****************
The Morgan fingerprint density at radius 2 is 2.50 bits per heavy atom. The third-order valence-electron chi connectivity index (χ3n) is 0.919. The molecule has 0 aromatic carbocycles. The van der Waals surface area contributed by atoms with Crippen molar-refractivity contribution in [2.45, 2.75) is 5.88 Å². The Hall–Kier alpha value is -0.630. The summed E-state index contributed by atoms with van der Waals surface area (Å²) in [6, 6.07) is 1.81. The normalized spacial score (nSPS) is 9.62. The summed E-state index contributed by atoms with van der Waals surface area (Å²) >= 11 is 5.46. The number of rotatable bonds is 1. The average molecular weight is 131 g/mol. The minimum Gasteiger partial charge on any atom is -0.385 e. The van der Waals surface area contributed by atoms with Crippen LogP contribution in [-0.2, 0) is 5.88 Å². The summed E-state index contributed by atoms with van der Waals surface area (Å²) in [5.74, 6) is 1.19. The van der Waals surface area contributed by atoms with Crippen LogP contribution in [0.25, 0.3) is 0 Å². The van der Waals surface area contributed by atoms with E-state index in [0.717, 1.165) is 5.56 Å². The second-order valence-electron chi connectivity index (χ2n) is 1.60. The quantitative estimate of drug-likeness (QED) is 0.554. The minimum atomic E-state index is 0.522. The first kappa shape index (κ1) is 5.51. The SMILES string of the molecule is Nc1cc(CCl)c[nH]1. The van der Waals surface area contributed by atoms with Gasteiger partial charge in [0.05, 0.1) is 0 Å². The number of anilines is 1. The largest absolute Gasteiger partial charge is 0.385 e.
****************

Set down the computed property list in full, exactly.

The Morgan fingerprint density at radius 2 is 2.50 bits per heavy atom. The third-order valence-electron chi connectivity index (χ3n) is 0.919. The molecule has 0 aromatic carbocycles. The van der Waals surface area contributed by atoms with Crippen molar-refractivity contribution in [2.45, 2.75) is 5.88 Å². The Hall–Kier alpha value is -0.630. The summed E-state index contributed by atoms with van der Waals surface area (Å²) in [6, 6.07) is 1.81. The normalized spacial score (nSPS) is 9.62. The summed E-state index contributed by atoms with van der Waals surface area (Å²) >= 11 is 5.46. The number of rotatable bonds is 1. The average molecular weight is 131 g/mol. The minimum Gasteiger partial charge on any atom is -0.385 e. The van der Waals surface area contributed by atoms with Crippen LogP contribution in [-0.2, 0) is 5.88 Å². The summed E-state index contributed by atoms with van der Waals surface area (Å²) in [5.74, 6) is 1.19. The van der Waals surface area contributed by atoms with Crippen LogP contribution in [0.25, 0.3) is 0 Å². The van der Waals surface area contributed by atoms with E-state index in [0.717, 1.165) is 5.56 Å². The second-order valence-electron chi connectivity index (χ2n) is 1.60. The quantitative estimate of drug-likeness (QED) is 0.554. The minimum atomic E-state index is 0.522. The first kappa shape index (κ1) is 5.51. The SMILES string of the molecule is Nc1cc(CCl)c[nH]1. The van der Waals surface area contributed by atoms with Gasteiger partial charge in [0.05, 0.1) is 0 Å². The number of anilines is 1. The largest absolute Gasteiger partial charge is 0.385 e.